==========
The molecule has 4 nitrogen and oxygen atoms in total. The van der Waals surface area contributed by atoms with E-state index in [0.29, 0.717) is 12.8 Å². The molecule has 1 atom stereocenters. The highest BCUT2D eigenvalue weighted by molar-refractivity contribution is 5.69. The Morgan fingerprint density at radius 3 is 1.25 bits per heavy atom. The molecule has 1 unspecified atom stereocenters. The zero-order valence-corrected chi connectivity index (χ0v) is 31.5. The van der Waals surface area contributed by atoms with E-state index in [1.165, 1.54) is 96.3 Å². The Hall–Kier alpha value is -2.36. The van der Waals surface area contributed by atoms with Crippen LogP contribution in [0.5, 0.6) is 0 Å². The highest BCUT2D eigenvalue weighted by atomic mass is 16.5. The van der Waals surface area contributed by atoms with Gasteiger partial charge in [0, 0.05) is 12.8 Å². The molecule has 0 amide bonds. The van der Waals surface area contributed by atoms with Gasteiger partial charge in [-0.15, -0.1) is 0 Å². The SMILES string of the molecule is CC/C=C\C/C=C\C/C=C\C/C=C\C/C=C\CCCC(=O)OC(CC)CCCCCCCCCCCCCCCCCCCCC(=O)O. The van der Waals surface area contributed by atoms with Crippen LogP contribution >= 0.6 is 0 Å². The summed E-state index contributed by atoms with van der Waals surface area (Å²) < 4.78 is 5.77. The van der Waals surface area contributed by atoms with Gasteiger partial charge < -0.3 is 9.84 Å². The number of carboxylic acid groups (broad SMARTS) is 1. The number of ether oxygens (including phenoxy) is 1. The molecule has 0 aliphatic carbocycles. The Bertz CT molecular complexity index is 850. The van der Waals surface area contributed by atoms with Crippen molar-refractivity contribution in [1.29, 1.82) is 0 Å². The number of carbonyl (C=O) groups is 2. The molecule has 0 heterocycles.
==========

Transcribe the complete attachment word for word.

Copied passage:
The molecule has 4 nitrogen and oxygen atoms in total. The van der Waals surface area contributed by atoms with E-state index in [0.29, 0.717) is 12.8 Å². The molecule has 1 atom stereocenters. The highest BCUT2D eigenvalue weighted by molar-refractivity contribution is 5.69. The Morgan fingerprint density at radius 3 is 1.25 bits per heavy atom. The molecule has 1 unspecified atom stereocenters. The zero-order valence-corrected chi connectivity index (χ0v) is 31.5. The van der Waals surface area contributed by atoms with E-state index in [1.165, 1.54) is 96.3 Å². The Hall–Kier alpha value is -2.36. The van der Waals surface area contributed by atoms with Crippen LogP contribution in [0.5, 0.6) is 0 Å². The highest BCUT2D eigenvalue weighted by atomic mass is 16.5. The van der Waals surface area contributed by atoms with Gasteiger partial charge in [0, 0.05) is 12.8 Å². The molecule has 0 amide bonds. The van der Waals surface area contributed by atoms with Gasteiger partial charge in [-0.15, -0.1) is 0 Å². The SMILES string of the molecule is CC/C=C\C/C=C\C/C=C\C/C=C\C/C=C\CCCC(=O)OC(CC)CCCCCCCCCCCCCCCCCCCCC(=O)O. The van der Waals surface area contributed by atoms with Crippen LogP contribution >= 0.6 is 0 Å². The summed E-state index contributed by atoms with van der Waals surface area (Å²) < 4.78 is 5.77. The van der Waals surface area contributed by atoms with Gasteiger partial charge < -0.3 is 9.84 Å². The number of carboxylic acid groups (broad SMARTS) is 1. The number of ether oxygens (including phenoxy) is 1. The molecule has 0 aliphatic carbocycles. The Bertz CT molecular complexity index is 850. The van der Waals surface area contributed by atoms with Crippen molar-refractivity contribution in [1.29, 1.82) is 0 Å². The number of carbonyl (C=O) groups is 2. The molecule has 0 heterocycles.